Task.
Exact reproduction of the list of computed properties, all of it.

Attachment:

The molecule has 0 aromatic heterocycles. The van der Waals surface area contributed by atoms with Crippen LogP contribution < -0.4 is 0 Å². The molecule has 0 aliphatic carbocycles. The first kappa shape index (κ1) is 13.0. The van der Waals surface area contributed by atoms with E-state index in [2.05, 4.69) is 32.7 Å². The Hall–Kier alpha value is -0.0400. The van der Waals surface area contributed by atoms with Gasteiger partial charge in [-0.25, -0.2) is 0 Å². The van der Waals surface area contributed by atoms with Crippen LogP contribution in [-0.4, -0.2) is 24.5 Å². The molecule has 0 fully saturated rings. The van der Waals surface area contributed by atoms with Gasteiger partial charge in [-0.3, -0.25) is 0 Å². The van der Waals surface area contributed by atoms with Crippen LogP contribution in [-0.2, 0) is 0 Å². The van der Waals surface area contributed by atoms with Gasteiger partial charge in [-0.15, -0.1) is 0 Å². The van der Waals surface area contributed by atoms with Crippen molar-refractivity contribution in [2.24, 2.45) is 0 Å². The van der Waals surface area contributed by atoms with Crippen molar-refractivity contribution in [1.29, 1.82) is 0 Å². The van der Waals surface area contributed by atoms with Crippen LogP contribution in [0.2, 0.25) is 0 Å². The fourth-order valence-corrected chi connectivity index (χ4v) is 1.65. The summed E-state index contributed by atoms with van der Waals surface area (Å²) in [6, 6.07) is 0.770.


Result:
The molecule has 0 aromatic heterocycles. The van der Waals surface area contributed by atoms with Crippen LogP contribution < -0.4 is 0 Å². The molecule has 0 aliphatic carbocycles. The first kappa shape index (κ1) is 13.0. The van der Waals surface area contributed by atoms with E-state index in [2.05, 4.69) is 32.7 Å². The Hall–Kier alpha value is -0.0400. The van der Waals surface area contributed by atoms with Gasteiger partial charge in [-0.25, -0.2) is 0 Å². The van der Waals surface area contributed by atoms with Crippen LogP contribution in [-0.4, -0.2) is 24.5 Å². The molecule has 0 fully saturated rings. The van der Waals surface area contributed by atoms with Gasteiger partial charge in [-0.3, -0.25) is 0 Å². The van der Waals surface area contributed by atoms with Crippen LogP contribution in [-0.2, 0) is 0 Å². The van der Waals surface area contributed by atoms with Gasteiger partial charge in [-0.15, -0.1) is 0 Å². The van der Waals surface area contributed by atoms with Crippen molar-refractivity contribution in [2.24, 2.45) is 0 Å². The van der Waals surface area contributed by atoms with Crippen molar-refractivity contribution in [1.29, 1.82) is 0 Å². The van der Waals surface area contributed by atoms with Crippen LogP contribution in [0.2, 0.25) is 0 Å². The fourth-order valence-corrected chi connectivity index (χ4v) is 1.65. The summed E-state index contributed by atoms with van der Waals surface area (Å²) in [6, 6.07) is 0.770.